Why red clover works so well for many conditions related with hormones? The reason: Isoflavones. Yes, the very same natural compound that makes soy so helpful for women during menopause is also found in this plant – but in much greater abundance.
Indeed, the leaves of the plant are brimming with not just two isoflavones as found in soy – genistein and daidzein – but also two others known as biochanin A and formononetin. And it is these two additional isoflavones that many believe give red clover its outstanding estrogenic effects. In addition, it also works as an “adaptogen”.
So, when estrogen levels are low, it works like estrogen’s “understudy” – taking on not only its characteristics, but also some of its duties in our body. This includes attaching to estrogen receptors in a way that “tricks” the body into believing all is right in hormone-land! The end result: Fewer symptoms such as hot flashes and night sweats.
But if you remember, earlier in this book you learned that it’s not just low estrogen levels that can cause menopause symptoms. It’s actually the waxing and waning of our hormones that creates the most troubling symptoms. And this is where this clover can really shine.
Why? It’s the ability of this herb to adapt to what your body needs. So, when estrogen levels are too high, it becomes what doctors call a “down regulating” treatment. This means that by landing on and taking up a good portion of the estrogen receptors in your body, it keeps you from receiving too much of your own estrogen stimulation the way you might if those receptor sites were not blocked. In this way the clover may help keep your body from and estrogen overload. This is important for two reasons. First, it results in better hormone balance, which in the end is also what helps to alleviate many menopause symptoms, but particularly hot flashes and night sweats.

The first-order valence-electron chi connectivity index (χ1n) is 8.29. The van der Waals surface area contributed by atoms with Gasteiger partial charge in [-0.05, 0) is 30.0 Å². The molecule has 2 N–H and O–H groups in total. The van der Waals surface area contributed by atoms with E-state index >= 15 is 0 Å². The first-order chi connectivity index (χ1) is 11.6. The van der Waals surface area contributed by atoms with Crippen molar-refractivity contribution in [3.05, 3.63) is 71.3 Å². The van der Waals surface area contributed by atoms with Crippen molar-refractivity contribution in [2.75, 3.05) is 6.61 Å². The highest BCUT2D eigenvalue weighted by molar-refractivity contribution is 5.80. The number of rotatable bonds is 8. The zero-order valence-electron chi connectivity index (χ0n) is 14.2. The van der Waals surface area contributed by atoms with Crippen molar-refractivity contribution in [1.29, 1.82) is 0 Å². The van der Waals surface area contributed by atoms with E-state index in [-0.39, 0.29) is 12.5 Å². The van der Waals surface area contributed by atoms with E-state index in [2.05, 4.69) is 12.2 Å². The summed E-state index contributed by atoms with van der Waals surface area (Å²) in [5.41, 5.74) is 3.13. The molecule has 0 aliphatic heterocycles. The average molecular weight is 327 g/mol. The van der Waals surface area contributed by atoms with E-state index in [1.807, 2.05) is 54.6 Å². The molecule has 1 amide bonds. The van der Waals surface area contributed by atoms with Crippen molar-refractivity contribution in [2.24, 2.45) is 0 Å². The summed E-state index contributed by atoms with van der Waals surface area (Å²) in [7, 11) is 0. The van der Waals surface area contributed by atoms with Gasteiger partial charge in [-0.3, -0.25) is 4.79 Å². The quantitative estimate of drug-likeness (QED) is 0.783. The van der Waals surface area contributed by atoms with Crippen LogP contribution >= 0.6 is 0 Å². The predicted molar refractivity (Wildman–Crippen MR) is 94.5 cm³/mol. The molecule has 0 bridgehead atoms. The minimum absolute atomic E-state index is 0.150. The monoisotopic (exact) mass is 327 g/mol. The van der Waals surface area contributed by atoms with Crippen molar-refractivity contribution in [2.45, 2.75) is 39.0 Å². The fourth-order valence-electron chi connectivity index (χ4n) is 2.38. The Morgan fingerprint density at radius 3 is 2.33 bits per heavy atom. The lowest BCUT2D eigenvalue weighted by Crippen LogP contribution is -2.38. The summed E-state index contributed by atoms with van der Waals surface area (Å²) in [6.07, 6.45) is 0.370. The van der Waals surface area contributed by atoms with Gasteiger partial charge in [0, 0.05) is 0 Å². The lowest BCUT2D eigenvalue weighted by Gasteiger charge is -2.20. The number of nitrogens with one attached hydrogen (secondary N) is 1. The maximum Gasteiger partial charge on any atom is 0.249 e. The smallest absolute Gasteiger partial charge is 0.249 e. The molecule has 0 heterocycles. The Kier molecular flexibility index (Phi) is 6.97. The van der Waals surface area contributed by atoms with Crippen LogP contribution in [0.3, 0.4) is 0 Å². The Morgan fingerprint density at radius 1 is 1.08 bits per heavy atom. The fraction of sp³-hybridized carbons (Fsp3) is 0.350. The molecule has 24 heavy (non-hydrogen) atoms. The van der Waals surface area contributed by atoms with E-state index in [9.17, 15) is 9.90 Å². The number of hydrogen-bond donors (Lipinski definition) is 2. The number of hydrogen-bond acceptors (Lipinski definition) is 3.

But even more importantly, it also means the clover may have some anti-cancer effects. By keeping receptors in the tissue of the breast and uterus from being over-stimulated by the presence of too much estrogen, it may help prevent or at least reduce the risk of breast and uterine cancer.
Although the clover is a legume, you don’t eat it the way would a soybean. That said, if you’ve spent any time at all in health food store, then you know there is no shortage of ways to ingest this plant. From teas, to infusions, to various dried red clover leaf products, there appears to be a wide variety of choice.
Unfortunately, choosing a red clover product is not quite as easy as it looks. A variety of factors including varying levels of the key isoflavone constituents, as well as the conditions under which the plants are grown, when in their life cycle they are harvested, and the portion of the plant that is used in the preparation (the leaves vs. the flowers vs. a combination of both) can impact effectiveness to an important degree. For this reason many believe the most reliable and the most effective form of the clover comes not as a food but as a supplement. And among those available, the one on which most studies have been done is “Promensil”.
By Colette Bouchez
More information you can visit the book The Hot Flash Solution.